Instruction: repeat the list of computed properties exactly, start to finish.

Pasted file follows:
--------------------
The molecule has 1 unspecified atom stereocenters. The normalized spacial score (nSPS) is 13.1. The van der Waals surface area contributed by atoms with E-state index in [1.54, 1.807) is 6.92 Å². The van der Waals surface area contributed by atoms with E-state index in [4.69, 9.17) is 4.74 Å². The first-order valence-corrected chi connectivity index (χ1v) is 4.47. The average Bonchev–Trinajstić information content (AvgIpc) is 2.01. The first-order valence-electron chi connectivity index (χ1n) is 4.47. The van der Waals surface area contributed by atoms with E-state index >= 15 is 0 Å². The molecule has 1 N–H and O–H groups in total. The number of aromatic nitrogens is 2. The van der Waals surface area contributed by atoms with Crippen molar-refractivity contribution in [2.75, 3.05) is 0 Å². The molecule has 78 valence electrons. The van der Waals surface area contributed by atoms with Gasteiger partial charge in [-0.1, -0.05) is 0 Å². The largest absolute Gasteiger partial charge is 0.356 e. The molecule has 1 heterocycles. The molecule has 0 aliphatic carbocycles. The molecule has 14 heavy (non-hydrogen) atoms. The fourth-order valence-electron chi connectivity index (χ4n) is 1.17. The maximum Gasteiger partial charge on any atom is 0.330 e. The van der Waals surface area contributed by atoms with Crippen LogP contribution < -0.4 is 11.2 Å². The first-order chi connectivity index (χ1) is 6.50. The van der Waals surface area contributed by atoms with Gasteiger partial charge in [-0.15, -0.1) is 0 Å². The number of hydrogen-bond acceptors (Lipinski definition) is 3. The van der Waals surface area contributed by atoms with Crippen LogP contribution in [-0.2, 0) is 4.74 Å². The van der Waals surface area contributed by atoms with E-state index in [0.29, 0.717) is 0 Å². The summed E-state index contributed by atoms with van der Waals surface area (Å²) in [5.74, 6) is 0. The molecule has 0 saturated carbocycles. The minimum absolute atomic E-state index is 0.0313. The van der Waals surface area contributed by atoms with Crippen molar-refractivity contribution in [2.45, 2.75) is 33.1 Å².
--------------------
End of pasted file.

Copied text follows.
The molecule has 1 unspecified atom stereocenters. The normalized spacial score (nSPS) is 13.1. The van der Waals surface area contributed by atoms with E-state index in [1.54, 1.807) is 6.92 Å². The van der Waals surface area contributed by atoms with E-state index in [4.69, 9.17) is 4.74 Å². The first-order valence-corrected chi connectivity index (χ1v) is 4.47. The average Bonchev–Trinajstić information content (AvgIpc) is 2.01. The first-order valence-electron chi connectivity index (χ1n) is 4.47. The van der Waals surface area contributed by atoms with E-state index >= 15 is 0 Å². The molecule has 1 N–H and O–H groups in total. The number of aromatic nitrogens is 2. The van der Waals surface area contributed by atoms with Crippen molar-refractivity contribution in [2.75, 3.05) is 0 Å². The molecule has 78 valence electrons. The van der Waals surface area contributed by atoms with Gasteiger partial charge in [-0.1, -0.05) is 0 Å². The largest absolute Gasteiger partial charge is 0.356 e. The molecule has 1 heterocycles. The molecule has 0 aliphatic carbocycles. The molecule has 14 heavy (non-hydrogen) atoms. The fourth-order valence-electron chi connectivity index (χ4n) is 1.17. The maximum Gasteiger partial charge on any atom is 0.330 e. The van der Waals surface area contributed by atoms with Crippen LogP contribution < -0.4 is 11.2 Å². The first-order chi connectivity index (χ1) is 6.50. The van der Waals surface area contributed by atoms with Gasteiger partial charge in [-0.15, -0.1) is 0 Å². The number of hydrogen-bond acceptors (Lipinski definition) is 3. The van der Waals surface area contributed by atoms with Crippen LogP contribution in [-0.2, 0) is 4.74 Å². The van der Waals surface area contributed by atoms with E-state index in [0.29, 0.717) is 0 Å². The summed E-state index contributed by atoms with van der Waals surface area (Å²) in [5.74, 6) is 0. The molecule has 0 saturated carbocycles. The minimum absolute atomic E-state index is 0.0313. The van der Waals surface area contributed by atoms with Crippen molar-refractivity contribution in [2.45, 2.75) is 33.1 Å².